The Australian reports efforts of June Oscar, one of the most effective leaders in the Australian nation, in her fight against alcohol and FASD.
She took a stand in her Kimberley community in Western Australia’s far north for the lasting benefit of its residents and especially for children.
Now she is working to ensure a safe and healthy future for the generations to come after her.
A senior Bunuba woman from Fitzroy Crossing, Ms Oscar angered business and even members of her own extended family when she began the difficult work of securing alcohol restrictions in Fitzroy Crossing in 2007.
Those restrictions acted as a circuit-breaker for a town in crisis.
Frequent suicide and alcohol-fuelled violence had cast a shadow over the Fitzroy Valley when Ms Oscar and her friend Emily Carter said enough was enough, and enlisted the support of West Australian Police Commissioner Karl O’Callaghan to lobby for a ban on full-strength takeaway alcohol.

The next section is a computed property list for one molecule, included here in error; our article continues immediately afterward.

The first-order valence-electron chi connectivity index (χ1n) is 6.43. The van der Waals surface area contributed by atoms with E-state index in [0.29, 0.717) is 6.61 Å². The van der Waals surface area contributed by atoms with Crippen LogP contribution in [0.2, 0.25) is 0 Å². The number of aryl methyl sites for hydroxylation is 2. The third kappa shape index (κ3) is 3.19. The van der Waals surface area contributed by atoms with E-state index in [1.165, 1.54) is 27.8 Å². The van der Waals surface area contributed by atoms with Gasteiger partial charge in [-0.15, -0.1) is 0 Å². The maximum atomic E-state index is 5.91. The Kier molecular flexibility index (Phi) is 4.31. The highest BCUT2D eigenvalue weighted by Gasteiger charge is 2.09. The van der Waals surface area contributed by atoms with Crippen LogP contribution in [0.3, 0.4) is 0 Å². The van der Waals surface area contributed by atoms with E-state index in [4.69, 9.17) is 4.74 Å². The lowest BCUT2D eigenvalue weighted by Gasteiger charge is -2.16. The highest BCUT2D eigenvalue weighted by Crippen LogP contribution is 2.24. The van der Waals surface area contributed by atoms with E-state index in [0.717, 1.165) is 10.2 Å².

Since, Ms Oscar has overseen the nation’s first study of fetal alcohol spectrum disorder, an invaluable tool for prevention and education in indigenous and non-indigenous communities.
Working with researchers and doctors from the George Institute and the Telethon Kids Institute, Ms Oscar finally quantified what many had long suspected; the rate at which Aboriginal children in the Fitzroy Valley are born with permanent brain damage as a result of their mothers’ drinking is among the world’s highest.
Now Ms Oscar is working with indigenous families affected by FASD, a disability not recognised as such and often shrouded in shame.
Disclaimer: The views and opinions in this article are those of the authors and do not necessarily represent the views of Edmonton and Area Fetal Alcohol Spectrum Disorder Network.